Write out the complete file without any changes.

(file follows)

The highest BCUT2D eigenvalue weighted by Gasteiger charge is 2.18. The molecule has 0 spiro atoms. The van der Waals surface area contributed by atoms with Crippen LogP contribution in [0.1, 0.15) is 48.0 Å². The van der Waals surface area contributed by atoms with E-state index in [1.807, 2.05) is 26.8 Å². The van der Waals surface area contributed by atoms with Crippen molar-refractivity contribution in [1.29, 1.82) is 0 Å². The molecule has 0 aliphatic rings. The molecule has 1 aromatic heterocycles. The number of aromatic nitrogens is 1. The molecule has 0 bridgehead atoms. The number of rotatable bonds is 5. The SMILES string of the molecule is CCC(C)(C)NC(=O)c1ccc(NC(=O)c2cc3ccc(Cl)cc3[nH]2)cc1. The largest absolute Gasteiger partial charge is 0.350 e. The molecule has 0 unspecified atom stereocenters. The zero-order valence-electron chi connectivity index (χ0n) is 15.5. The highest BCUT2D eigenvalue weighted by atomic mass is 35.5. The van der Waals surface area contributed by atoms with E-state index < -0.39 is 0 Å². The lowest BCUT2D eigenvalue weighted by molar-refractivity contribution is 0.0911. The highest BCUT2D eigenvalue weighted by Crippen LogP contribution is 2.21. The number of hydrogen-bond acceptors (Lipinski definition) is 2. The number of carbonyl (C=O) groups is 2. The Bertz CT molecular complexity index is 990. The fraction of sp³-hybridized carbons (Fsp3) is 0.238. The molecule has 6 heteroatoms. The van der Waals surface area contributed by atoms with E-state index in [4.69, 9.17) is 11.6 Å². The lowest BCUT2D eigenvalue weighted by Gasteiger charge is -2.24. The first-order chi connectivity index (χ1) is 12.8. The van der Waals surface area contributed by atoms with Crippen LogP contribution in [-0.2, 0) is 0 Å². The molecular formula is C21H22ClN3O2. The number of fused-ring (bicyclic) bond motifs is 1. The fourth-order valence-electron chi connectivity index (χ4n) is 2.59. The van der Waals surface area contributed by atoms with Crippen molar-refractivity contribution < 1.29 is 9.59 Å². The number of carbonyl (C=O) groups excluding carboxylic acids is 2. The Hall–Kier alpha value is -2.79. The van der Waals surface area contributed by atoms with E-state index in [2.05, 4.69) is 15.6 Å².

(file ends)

The highest BCUT2D eigenvalue weighted by Gasteiger charge is 2.18. The molecule has 0 spiro atoms. The van der Waals surface area contributed by atoms with Crippen LogP contribution in [0.1, 0.15) is 48.0 Å². The van der Waals surface area contributed by atoms with E-state index in [1.807, 2.05) is 26.8 Å². The van der Waals surface area contributed by atoms with Crippen molar-refractivity contribution in [1.29, 1.82) is 0 Å². The molecule has 0 aliphatic rings. The molecule has 1 aromatic heterocycles. The number of aromatic nitrogens is 1. The molecule has 0 bridgehead atoms. The number of rotatable bonds is 5. The SMILES string of the molecule is CCC(C)(C)NC(=O)c1ccc(NC(=O)c2cc3ccc(Cl)cc3[nH]2)cc1. The largest absolute Gasteiger partial charge is 0.350 e. The molecule has 0 unspecified atom stereocenters. The zero-order valence-electron chi connectivity index (χ0n) is 15.5. The highest BCUT2D eigenvalue weighted by atomic mass is 35.5. The van der Waals surface area contributed by atoms with E-state index < -0.39 is 0 Å². The lowest BCUT2D eigenvalue weighted by molar-refractivity contribution is 0.0911. The highest BCUT2D eigenvalue weighted by Crippen LogP contribution is 2.21. The number of hydrogen-bond acceptors (Lipinski definition) is 2. The number of carbonyl (C=O) groups is 2. The Bertz CT molecular complexity index is 990. The fraction of sp³-hybridized carbons (Fsp3) is 0.238. The molecule has 6 heteroatoms. The van der Waals surface area contributed by atoms with E-state index in [4.69, 9.17) is 11.6 Å². The lowest BCUT2D eigenvalue weighted by Gasteiger charge is -2.24. The first-order chi connectivity index (χ1) is 12.8. The van der Waals surface area contributed by atoms with Crippen LogP contribution in [-0.2, 0) is 0 Å². The molecular formula is C21H22ClN3O2. The number of fused-ring (bicyclic) bond motifs is 1. The fourth-order valence-electron chi connectivity index (χ4n) is 2.59. The van der Waals surface area contributed by atoms with Crippen molar-refractivity contribution < 1.29 is 9.59 Å². The number of carbonyl (C=O) groups excluding carboxylic acids is 2. The Hall–Kier alpha value is -2.79. The van der Waals surface area contributed by atoms with E-state index in [2.05, 4.69) is 15.6 Å².